Why digital printing is on the rise and how to protect print quality and equipment life
Digital printing has been on the rise among commercial printers since the 1990s. And more and more corrugated packaging producers are adopting it as well. What are the advantages? And how can you ensure consistent, high print quality and reduce costs with digital printing?
To answer these questions, we look into the evolution of digital printing presses and the various techniques. We will also discuss maintaining consistently high print quality and avoiding premature wear and tear on valuable equipment.
- Development of the digital printing press
- Laser, LED, inkjet, thermal, piezo, CIJ, DOD, binary, grayscale?
- Traditional printing in the packaging industry
- Why the increase in digital printing for corrugated packaging?
- Benefits of digital print in the age of e-commerce
- What about the limitations?
- The key to high print quality and long life of your digital press
Development of the digital printing press
The first commercial digital printing presses were introduced in ‘93 at the IPEX in Birmingham. A revolution, because these presses didn’t require printing plates, but with a printing result that didn’t come close to offset. And because of the high cost per print, the application was limited to printing small runs or proofs.
But the development didn’t stop. Both computer printer manufacturers and large printing press brands threw themselves into innovating and perfecting digital printing technology.
Printheads and the processes that control ink distribution became more sophisticated every year, eliminating many of the limitations of these first digital printing presses.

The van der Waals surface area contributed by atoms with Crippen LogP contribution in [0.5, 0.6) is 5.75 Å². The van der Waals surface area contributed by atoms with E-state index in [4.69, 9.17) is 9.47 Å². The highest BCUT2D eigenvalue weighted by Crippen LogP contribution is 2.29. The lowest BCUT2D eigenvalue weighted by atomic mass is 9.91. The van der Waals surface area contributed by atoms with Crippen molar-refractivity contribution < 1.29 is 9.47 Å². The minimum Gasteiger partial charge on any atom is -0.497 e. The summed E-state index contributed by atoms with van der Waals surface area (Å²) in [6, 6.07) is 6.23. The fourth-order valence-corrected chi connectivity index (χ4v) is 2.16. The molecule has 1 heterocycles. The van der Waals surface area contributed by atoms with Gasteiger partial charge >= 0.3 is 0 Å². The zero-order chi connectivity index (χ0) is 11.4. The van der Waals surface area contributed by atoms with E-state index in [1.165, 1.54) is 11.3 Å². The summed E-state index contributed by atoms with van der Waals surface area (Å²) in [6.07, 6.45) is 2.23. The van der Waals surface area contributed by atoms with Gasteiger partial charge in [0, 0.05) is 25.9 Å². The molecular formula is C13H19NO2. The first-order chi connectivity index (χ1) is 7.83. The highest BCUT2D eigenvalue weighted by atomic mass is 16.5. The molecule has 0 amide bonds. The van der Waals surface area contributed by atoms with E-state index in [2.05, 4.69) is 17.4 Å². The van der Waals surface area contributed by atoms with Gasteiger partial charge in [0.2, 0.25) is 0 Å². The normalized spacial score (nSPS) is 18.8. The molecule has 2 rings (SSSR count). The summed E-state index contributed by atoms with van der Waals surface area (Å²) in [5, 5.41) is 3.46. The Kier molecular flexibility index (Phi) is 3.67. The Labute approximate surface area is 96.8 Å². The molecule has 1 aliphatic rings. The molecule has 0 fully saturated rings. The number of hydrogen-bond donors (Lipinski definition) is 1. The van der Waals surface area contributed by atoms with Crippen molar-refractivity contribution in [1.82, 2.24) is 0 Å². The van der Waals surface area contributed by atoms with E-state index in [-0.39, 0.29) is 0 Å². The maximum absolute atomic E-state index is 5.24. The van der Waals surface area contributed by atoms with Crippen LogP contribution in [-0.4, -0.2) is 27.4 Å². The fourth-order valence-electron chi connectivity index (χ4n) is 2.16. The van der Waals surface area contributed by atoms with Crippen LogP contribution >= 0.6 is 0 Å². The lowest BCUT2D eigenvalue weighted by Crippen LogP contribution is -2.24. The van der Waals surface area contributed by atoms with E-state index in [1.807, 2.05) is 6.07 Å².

How does a digital printing press work? What do terms like piezo, binary, DOD, and CIJ mean?
Laser, LED, inkjet, thermal, piezo, CIJ, DOD, binary, grayscale?
In digital printing, a design or layout is converted to digital data, which is transferred directly – without printing plates – to the substrate. The two most common methods for the actual printing process are laser and inkjet.
1. Laser (LED, electrophotographic) printers
Laser printers use toner, a powder so fine that it appears liquid. A laser or LED projects the digitized image onto an electromagnetic drum. Electrically charged areas on this drum attract the toner particles. Then the drum transfers the toner onto the substrate. To fix the toner, still present as a powder on the substrate, heated cylinders (fusers) melt the toner into the medium.
2. Inkjet printers
Inkjet printers transfer the digitized image by pushing tiny ink droplets from print head nozzles.